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The Clang static analyzer has proved much more reliable than PC-Lint and other Lint variants and similar software in picking up actual issues (not surprisingly, when reading the background). The scan-build method is nice even for automatic builds, but it lacks one important feature that I haven't found any information about. How can I figure out whether or not the latest commit worsened the overall code quality or not?! I'd have to compare the error counts from a previous run, sure thing. But parsing the HTML (also given the pseudo-random naming scheme) seems rather odd.

What ways are there to get a meaningful integration of the static analyzer in such a scenario?

Note: just running ccc-analyzer doesn't seem to make a lot of sense here either. Although in this case the output is text-only (i.e. not HTML) and thus easier parsed. But I'm open for suggestions even if they involve running ccc-analyzer on the individual files instead of scan-build on the whole make process.

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You mention you are using Continuous Integration, but you don't mention what platform you are using. I think what you are looking for should be in the platforms reporting. Most CI platforms will track a number of key metrics for reporting and graphing. If you figured out how yor system worked you should be able to keep track of the error counts from each build and then your graphs should provide an easy visual clue to numbers going up over time. Or, possibly, you could use your platforms API to deteremine if the value in the current build is higher than the value in the last build.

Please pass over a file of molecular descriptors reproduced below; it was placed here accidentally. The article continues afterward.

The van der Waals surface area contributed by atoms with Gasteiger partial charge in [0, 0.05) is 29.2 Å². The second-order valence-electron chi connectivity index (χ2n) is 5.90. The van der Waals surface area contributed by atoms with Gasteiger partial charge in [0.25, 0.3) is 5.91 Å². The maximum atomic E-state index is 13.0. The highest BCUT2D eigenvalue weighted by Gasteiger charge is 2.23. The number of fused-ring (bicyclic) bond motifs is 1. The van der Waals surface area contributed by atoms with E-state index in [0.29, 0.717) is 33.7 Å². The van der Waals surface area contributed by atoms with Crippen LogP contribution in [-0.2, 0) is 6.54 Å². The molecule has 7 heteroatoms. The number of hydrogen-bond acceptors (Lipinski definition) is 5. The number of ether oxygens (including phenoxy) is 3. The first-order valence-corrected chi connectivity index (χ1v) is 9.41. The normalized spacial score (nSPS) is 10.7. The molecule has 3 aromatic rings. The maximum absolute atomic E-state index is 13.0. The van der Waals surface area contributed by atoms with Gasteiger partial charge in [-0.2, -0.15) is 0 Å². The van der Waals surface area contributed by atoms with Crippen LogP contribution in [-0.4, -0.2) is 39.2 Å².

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If by platform you mean the OS: Windows and Linux, both 32 and 64 bit x86 would suffice for starters. The CI system is proprietary at the moment. So anything goes, basically ;) –  0xC0000022L Nov 28 '12 at 1:32
    
No, I meant the CI platform. Most systems already have mechanisms for gathering stats over time. The whole idead is each build you run Clang, extract the number of errors and save that value as an artifact of the build, that way you can graph out the changes over time...or whatever. Some systems (Jenkins) even have mechanisms where if values go up, or cross certain thresholds you can fail the current build –  Alex Nov 28 '12 at 15:34

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